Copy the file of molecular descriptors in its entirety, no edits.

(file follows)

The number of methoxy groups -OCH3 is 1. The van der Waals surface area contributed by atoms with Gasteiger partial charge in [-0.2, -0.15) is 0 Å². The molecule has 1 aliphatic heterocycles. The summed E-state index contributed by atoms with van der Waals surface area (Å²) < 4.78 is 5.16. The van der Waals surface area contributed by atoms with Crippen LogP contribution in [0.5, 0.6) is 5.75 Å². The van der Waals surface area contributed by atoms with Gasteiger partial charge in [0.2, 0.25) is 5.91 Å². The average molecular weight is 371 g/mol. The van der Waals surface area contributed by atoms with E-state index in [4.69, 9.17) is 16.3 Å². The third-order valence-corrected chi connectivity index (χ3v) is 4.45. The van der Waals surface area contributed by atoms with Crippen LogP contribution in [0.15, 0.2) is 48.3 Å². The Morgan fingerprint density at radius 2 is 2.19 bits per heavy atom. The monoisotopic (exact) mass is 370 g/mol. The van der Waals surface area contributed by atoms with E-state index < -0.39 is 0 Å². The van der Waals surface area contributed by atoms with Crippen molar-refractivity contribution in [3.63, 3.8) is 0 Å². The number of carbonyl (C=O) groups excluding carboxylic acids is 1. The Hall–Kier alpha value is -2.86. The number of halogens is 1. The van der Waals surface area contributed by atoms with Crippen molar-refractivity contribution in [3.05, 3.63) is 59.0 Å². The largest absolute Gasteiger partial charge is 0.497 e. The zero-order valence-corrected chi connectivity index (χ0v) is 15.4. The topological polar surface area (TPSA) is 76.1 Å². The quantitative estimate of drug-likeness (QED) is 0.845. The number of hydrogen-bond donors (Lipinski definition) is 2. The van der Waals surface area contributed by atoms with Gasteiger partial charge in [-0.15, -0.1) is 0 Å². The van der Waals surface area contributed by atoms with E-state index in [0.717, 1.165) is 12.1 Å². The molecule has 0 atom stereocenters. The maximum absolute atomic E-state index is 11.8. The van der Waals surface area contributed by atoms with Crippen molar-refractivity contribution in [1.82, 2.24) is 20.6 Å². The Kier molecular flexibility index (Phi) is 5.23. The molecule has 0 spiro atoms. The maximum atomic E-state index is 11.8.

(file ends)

The number of methoxy groups -OCH3 is 1. The van der Waals surface area contributed by atoms with Gasteiger partial charge in [-0.2, -0.15) is 0 Å². The molecule has 1 aliphatic heterocycles. The summed E-state index contributed by atoms with van der Waals surface area (Å²) < 4.78 is 5.16. The van der Waals surface area contributed by atoms with Crippen LogP contribution in [0.5, 0.6) is 5.75 Å². The van der Waals surface area contributed by atoms with Gasteiger partial charge in [0.2, 0.25) is 5.91 Å². The average molecular weight is 371 g/mol. The van der Waals surface area contributed by atoms with E-state index in [4.69, 9.17) is 16.3 Å². The third-order valence-corrected chi connectivity index (χ3v) is 4.45. The van der Waals surface area contributed by atoms with Crippen LogP contribution in [0.15, 0.2) is 48.3 Å². The Morgan fingerprint density at radius 2 is 2.19 bits per heavy atom. The monoisotopic (exact) mass is 370 g/mol. The van der Waals surface area contributed by atoms with E-state index < -0.39 is 0 Å². The van der Waals surface area contributed by atoms with Crippen molar-refractivity contribution in [3.63, 3.8) is 0 Å². The number of carbonyl (C=O) groups excluding carboxylic acids is 1. The Hall–Kier alpha value is -2.86. The number of halogens is 1. The van der Waals surface area contributed by atoms with Crippen molar-refractivity contribution in [3.05, 3.63) is 59.0 Å². The largest absolute Gasteiger partial charge is 0.497 e. The zero-order valence-corrected chi connectivity index (χ0v) is 15.4. The topological polar surface area (TPSA) is 76.1 Å². The quantitative estimate of drug-likeness (QED) is 0.845. The number of hydrogen-bond donors (Lipinski definition) is 2. The van der Waals surface area contributed by atoms with Gasteiger partial charge in [-0.15, -0.1) is 0 Å². The van der Waals surface area contributed by atoms with E-state index in [0.717, 1.165) is 12.1 Å². The molecule has 0 atom stereocenters. The maximum absolute atomic E-state index is 11.8. The van der Waals surface area contributed by atoms with Crippen molar-refractivity contribution in [1.82, 2.24) is 20.6 Å². The Kier molecular flexibility index (Phi) is 5.23. The molecule has 0 spiro atoms. The maximum atomic E-state index is 11.8.